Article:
Alumnae Twins Star in Netflix’s Series of Unfortunate Events

We lift the curtain on those hapless Baudelaire siblings, treacherous Count Olaf and the beguiling beginnings behind all those Lemony Snicket books and episodes

By Deb Cummings

Don’t believe the title of their biggest career highlight — it wasn’t A Series of Unfortunate Events. Not at all.

When the identical twins — alumnae Jacqueline and Joyce Robbins — landed the dual roles of the White-Faced Women in this Netflix wonder, it instantly became a series of most fortunate events.

The Vancouver-based twins muscled out 14,000 people who auditioned worldwide for the 136 roles required for director Barry Sonnenfeld’s vision of the 13 books by Lemony Snicket (the pen name of American author Daniel Handler).

“Getting that callback … was a bucket-list moment,” say Joyce and Jacquie in a phone call where each sister, in pure Snicket fashion, finishes the other’s sentences. “Being twins can be a boon or a bane as we’re both competitive and collaborative … So, we weren’t sure what would happen in this case.”

In this particular instance, the twins decided to ask their agent for a special dispensation — rather than compete against each other, could they audition together and deliver the monologue like one person?

That’s precisely what they did. In advance, they painstakingly ripped apart the script and broke down each line, word by word, syllable by syllable — memorizing each other’s rhythms and inflections.

“Then we bought these two blouses with chevrons all over them,” chuckles Joyce, “so, when we stood together with our hands behind our backs, we looked like a two-headed person. That’s, truly, what we looked like at the audition.”

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Three days later, they got the call and a contract that gave them solid work for 18 episodes — a rarity in the lives of most actors, they admit.

“Everyone knows that acting is a life of feast or famine,” explains Jacquie, adding that, with the final season wrapping up, they are now back on the audition circuit. “But what fun it was . . . to work with director Barry Sonnenfeld and to star in something where every bell and whistle happened. That’s what you get when a film has a $17-million budget per episode. Nothing was spared.”

Although the twins have split their time between stage and film for decades, there was a period when they had secure jobs, even a pension — the two of them began their careers as schoolteachers.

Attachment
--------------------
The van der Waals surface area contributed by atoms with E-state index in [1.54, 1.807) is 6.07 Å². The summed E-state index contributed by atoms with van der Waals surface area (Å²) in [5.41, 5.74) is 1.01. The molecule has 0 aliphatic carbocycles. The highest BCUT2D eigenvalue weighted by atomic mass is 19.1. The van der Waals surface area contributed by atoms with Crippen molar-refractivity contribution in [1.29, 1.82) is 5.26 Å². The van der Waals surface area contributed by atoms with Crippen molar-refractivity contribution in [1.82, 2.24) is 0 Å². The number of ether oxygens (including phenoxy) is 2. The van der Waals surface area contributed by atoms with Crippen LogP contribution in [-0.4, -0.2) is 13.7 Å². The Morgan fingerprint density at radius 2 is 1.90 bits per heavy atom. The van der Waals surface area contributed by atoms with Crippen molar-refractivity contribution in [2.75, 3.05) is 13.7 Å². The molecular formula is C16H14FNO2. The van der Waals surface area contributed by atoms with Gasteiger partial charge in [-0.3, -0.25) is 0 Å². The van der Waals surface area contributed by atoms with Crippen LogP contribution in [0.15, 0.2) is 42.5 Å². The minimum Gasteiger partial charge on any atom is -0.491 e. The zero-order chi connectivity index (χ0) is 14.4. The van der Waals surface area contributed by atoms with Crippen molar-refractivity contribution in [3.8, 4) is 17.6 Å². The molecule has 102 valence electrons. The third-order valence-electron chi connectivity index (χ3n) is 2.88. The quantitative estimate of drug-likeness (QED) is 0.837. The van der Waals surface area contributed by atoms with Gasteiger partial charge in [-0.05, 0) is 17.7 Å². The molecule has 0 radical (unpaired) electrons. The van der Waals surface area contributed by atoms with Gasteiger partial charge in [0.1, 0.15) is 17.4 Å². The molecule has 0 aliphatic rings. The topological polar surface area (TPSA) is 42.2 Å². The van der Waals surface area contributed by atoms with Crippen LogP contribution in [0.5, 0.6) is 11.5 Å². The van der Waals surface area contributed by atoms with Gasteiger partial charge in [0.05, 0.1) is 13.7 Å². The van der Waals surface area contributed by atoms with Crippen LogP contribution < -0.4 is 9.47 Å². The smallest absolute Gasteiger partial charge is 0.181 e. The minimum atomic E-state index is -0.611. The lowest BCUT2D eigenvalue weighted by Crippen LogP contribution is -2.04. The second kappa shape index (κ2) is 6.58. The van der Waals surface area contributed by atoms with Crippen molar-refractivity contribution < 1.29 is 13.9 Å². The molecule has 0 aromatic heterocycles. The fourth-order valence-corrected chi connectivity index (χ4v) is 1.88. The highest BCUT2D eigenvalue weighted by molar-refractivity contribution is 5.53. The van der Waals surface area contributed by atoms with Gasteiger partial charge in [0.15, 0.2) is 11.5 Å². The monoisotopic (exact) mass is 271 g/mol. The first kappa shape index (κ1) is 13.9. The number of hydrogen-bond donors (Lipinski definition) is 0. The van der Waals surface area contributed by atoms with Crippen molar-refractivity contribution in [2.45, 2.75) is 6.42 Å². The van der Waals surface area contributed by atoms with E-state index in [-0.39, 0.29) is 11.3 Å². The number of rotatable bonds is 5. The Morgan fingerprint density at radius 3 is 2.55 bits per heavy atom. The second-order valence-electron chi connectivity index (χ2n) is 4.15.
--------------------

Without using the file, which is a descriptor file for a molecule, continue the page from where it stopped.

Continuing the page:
Graduates of UCalgary, they both received their BEd degrees in 1971 and then received BAs a year later. After teaching in Calgary for close to 15 years — while dabbling in Calgary’s nascent amateur theatre scene — they swapped teaching primary school for work at UCalgary’s Faculty of Medicine where, for a decade, they taught communication skills to med students.

“It was a lovely marriage between education, med school and acting,” says Jacquie, explaining it was around that time that the two of them helped to establish Storybook Theatre, “another convenient union between education and acting.”

These “fortunate events” pepper the Robbins’ careers. They’re grateful for their parents (a father-doctor and a mother-pharmacist) who supported their decision to become artists, with the proviso they had something to fall back on (i.e., their education degrees).

Although never formally schooled in drama, the twins have taken numerous workshops and maintain it’s key “to never become a diva.”

Other words of advice from Jacquie: “Be courteous, be prepared and remember, when you are on stage . . . You. Belong. There. But, also remember with that comes immense power and responsibility.”

Adds Joyce: “It can be a brutal industry, so develop a thick skin, don’t give up and always prepare your script two ways . . . in case the director wants to see a different version or have you take another direction.”

As for preferring film over stage — both say they have their merits.

“Film pays more…” says Jacquie, “…but it’s harder to get,” completes Joyce. “One is more interior [stage]…” explains Jacquie, “…the other is broader [film],” sums up Joyce.

This is when they both say, in unison: “One informs the other . . . but attempt both.”

If they could summon up another fortunate event for themselves — what would it be?

“Awww,” says Jacquie, “that’s easy.”

“We’d love to star as the psychopathic sisters in Arsenic and Old Lace,” says Joyce. “But we’d call it . . . Arsenic and Old Maids.”

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If you’re curious about the TV adaptation of A Series of Unfortunate Events, you’ll find the first two seasons on Netflix, with its final season awaiting a release date. A new book about the production of the series is out on Oct. 30. And, yes, plenty of pages have been devoted to the Baudelaire orphans, the Quagmores and, of course, the White-Faced Women. Whether your life would be better off reading or watching something else — remember how Snicket starts off each book and episode by imploring you to “look away, look away?” — is, of course, entirely up to you.

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